The Tinged Tiffany Network: CBS Opens Its’ Eye

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CBS should have suspended former CEO Les Moonves and conducted a more prompt investigation, let alone not given him the keys to the company’s pay vault and the weapon of governance litigation to fight board oversight.
Joseph Ianniello serves as President and Acting CEO of CBS Corporation.
Joseph Ianniello, Acting CEO of CBS Corporation.

During the near 60-year reign of CBS founder William Paley, it was celebrated as “The Tiffany Network” not due its current fragility, but in praise of its superior quality. The network’s two chief broadcasting rivals at that point—NBC and ABC—both grew out of appliance equipment maker RCA, initially a GE/Westinghouse joint engineering venture. Paley pioneered quality content in news and entertainment, not just the showcasing of evolving technology. While CBS has long had rocky succession, on this 90th anniversary of CBS founding, Paley would have been horrified by saga around the exit of scandalized CEO Les Moonves. Joseph Ianniello will serve as president and Acting CEO of CBS Corporation.

So far a total of 13 proclaimed victims have charged Moonves with alleged horrifying sexual harassment in detailed and apparently corroborated accounts going back decades. The stories involve vulgar forced sex acts upon employees with threats of retribution for resistance. Much of this covers the 24 years where Moonves served as an executive and even, it seems, over the 14 years he served as CEO. Perhaps due to the overlay of a Delaware Chancery court governance battle between Moonves supporters and their 80% owner, Sheri Redstone and National Amusements, the board failed to respond promptly. Moonves attempted to reduce Redstone’s control from 80% to 17% through a questionable dilution devise. Amazingly, Moonves remained in office for seven weeks after the reports were published by the New Yorker.

Without evidence, some have suggested Redstone may have planted the reports of misconduct, which came out in two waves. Some say the board failed to respond promptly because the allegations were not yet legally proven facts and thus the highly regarded CEO deserved due process. There were whispers that the casting couch was common in the old culture of old media companies. Yet others felt a premature move by the board to terminate or diminish Moonves’ role could trigger a $200 million severance package which was contractually guaranteed. There was concern that the presumed hanging party fervor sparked by the #MeToo movement could derail justice for Moonves.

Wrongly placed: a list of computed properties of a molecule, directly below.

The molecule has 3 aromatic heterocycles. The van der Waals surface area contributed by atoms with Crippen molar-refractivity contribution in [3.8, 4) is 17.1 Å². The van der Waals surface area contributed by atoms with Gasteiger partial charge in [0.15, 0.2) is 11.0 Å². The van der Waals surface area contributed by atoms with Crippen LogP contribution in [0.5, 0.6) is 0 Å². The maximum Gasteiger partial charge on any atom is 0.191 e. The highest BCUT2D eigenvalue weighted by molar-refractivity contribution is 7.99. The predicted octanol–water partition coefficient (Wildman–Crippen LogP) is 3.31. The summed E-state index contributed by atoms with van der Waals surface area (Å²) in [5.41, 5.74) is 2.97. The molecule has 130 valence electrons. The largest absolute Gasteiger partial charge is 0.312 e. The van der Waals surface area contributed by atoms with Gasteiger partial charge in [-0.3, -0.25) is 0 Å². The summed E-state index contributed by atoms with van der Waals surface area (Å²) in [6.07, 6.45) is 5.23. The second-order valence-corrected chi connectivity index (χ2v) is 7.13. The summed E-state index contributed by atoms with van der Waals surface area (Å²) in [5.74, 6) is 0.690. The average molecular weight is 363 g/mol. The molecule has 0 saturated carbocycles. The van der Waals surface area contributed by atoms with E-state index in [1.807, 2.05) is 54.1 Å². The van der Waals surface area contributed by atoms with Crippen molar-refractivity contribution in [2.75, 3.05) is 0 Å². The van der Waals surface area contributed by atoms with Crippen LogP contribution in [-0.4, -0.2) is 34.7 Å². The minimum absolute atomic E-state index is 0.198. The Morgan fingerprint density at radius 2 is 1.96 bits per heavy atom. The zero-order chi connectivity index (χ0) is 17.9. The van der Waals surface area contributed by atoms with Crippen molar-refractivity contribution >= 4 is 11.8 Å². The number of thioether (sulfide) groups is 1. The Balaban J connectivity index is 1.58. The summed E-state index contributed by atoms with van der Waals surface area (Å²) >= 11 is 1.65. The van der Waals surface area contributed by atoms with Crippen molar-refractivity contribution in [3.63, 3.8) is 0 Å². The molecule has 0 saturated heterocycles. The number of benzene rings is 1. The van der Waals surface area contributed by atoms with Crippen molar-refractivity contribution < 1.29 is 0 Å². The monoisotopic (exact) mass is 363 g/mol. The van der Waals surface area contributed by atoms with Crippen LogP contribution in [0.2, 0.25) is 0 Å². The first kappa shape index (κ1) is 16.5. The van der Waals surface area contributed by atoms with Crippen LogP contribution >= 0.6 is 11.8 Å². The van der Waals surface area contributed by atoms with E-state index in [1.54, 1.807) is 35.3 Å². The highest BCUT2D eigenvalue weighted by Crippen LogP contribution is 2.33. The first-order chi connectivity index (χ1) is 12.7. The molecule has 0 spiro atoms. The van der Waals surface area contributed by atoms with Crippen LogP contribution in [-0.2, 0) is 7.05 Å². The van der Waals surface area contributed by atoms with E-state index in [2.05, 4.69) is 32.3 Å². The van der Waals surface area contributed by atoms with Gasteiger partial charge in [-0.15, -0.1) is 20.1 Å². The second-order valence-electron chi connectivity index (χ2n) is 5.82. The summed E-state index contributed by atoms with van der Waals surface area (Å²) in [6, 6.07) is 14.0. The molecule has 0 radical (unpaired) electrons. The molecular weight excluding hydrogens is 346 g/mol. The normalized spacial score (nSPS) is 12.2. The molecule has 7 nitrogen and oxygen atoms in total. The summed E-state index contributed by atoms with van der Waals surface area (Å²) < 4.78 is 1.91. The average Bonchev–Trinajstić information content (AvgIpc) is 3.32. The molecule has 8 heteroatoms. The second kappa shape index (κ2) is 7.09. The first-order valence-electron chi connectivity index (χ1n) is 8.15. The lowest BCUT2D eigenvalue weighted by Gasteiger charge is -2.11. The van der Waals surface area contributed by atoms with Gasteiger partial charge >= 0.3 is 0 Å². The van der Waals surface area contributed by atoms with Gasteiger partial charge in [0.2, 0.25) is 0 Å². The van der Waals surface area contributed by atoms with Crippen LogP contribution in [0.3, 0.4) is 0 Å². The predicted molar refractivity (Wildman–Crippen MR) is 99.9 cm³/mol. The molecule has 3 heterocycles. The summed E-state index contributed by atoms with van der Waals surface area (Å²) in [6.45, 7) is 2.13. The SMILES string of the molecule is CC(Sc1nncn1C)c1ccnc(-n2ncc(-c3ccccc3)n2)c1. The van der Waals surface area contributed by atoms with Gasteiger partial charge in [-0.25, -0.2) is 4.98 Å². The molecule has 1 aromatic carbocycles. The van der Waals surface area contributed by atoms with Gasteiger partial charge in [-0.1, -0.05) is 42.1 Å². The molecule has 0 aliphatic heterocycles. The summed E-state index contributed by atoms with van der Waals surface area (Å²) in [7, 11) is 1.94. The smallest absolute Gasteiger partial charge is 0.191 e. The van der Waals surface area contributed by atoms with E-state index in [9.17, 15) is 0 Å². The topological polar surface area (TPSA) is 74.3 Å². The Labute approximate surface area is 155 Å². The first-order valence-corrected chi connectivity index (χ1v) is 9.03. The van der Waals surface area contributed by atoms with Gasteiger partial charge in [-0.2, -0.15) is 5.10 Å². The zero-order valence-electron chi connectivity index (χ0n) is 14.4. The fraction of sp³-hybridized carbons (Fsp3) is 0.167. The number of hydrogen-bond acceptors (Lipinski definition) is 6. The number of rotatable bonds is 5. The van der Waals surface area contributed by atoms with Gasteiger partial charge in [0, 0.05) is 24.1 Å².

But what about justice for the victims, CBS employees, and investors? If Moonves had done only what he admitted to in the New Yorker piece, that was a gross violation of decades-old legal standards of sexual harassment established by the EEOC. He admitted to sexual relations with subordinates, but presumed them to have been consensual. Just one such case properly cost a past CEO of Boeing his job. The casting couch has long been condemned and the “bro culture” of Silicon Valley reminds us that such misconduct is not unique to old media companies.

Finally, the even the business performance myth of Moonves has been a shared delusion of the board and analyst. Sure he was a great show picker with hits like “CSI,” “Survivor,” and “The Big Bang Theory,” but that should not have been his job as CEO. Through micromanaging, he moved CBS to the top of the dying business of prime time series TV. Moonves took over a firm with a $15 billion market cap in 2005 and only took it to $21 billion, with declining shareholder returns this past year. For that he was paid a generous $70 million. Bob Iger at Disney, however, took over as CEO of the same year and took market cap from $45 billion to $165 billion with soaring total shareholder returns and paid half of what CBS paid Moonves. Iger has developed platoons of talents as he built and acquired new assets while still producing top hits like “Frozen,” “Black Panther,” and the “Star Wars” series.

CBS should have suspended Moonves and conducted a more prompt investigation, let alone not given him the keys to the company’s pay vault and the weapon of governance litigation to fight board oversight. They are now on a much better course, retaining the best of recent directors and adding six revered, new, skilled professionals, such as Brian Goldner of Hasbro, Strauss Zelnick of Take Two Interactive, and Dick Parsons formerly of Time Warner and Citigroup. Let’s hope they do as well in selecting the successor Moonves.

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